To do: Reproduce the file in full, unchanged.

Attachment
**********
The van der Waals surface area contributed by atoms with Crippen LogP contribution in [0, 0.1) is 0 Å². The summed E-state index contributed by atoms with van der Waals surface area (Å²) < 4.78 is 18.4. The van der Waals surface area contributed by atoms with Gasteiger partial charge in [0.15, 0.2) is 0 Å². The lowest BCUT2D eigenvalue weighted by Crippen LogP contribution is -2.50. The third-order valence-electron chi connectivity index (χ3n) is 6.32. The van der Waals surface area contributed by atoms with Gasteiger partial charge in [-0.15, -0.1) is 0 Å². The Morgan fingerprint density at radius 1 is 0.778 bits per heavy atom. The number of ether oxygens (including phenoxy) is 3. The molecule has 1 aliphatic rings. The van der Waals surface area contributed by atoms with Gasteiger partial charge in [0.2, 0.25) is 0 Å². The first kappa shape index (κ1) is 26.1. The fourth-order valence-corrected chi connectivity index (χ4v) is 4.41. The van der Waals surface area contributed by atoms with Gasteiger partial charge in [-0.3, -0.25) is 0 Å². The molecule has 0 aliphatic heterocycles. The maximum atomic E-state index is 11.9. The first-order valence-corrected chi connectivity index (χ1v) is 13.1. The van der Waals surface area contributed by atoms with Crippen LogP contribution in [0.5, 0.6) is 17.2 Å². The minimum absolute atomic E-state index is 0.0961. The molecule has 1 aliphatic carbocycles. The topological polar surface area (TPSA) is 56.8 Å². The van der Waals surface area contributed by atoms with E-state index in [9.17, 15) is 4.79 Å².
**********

The van der Waals surface area contributed by atoms with Crippen LogP contribution in [0, 0.1) is 0 Å². The summed E-state index contributed by atoms with van der Waals surface area (Å²) < 4.78 is 18.4. The van der Waals surface area contributed by atoms with Gasteiger partial charge in [0.15, 0.2) is 0 Å². The lowest BCUT2D eigenvalue weighted by Crippen LogP contribution is -2.50. The third-order valence-electron chi connectivity index (χ3n) is 6.32. The van der Waals surface area contributed by atoms with Gasteiger partial charge in [-0.15, -0.1) is 0 Å². The Morgan fingerprint density at radius 1 is 0.778 bits per heavy atom. The number of ether oxygens (including phenoxy) is 3. The molecule has 1 aliphatic rings. The van der Waals surface area contributed by atoms with Gasteiger partial charge in [0.2, 0.25) is 0 Å². The first kappa shape index (κ1) is 26.1. The fourth-order valence-corrected chi connectivity index (χ4v) is 4.41. The van der Waals surface area contributed by atoms with Gasteiger partial charge in [-0.3, -0.25) is 0 Å². The molecule has 0 aliphatic heterocycles. The maximum atomic E-state index is 11.9. The first-order valence-corrected chi connectivity index (χ1v) is 13.1. The van der Waals surface area contributed by atoms with Crippen LogP contribution in [0.5, 0.6) is 17.2 Å². The minimum absolute atomic E-state index is 0.0961. The molecule has 1 aliphatic carbocycles. The topological polar surface area (TPSA) is 56.8 Å². The van der Waals surface area contributed by atoms with E-state index in [9.17, 15) is 4.79 Å².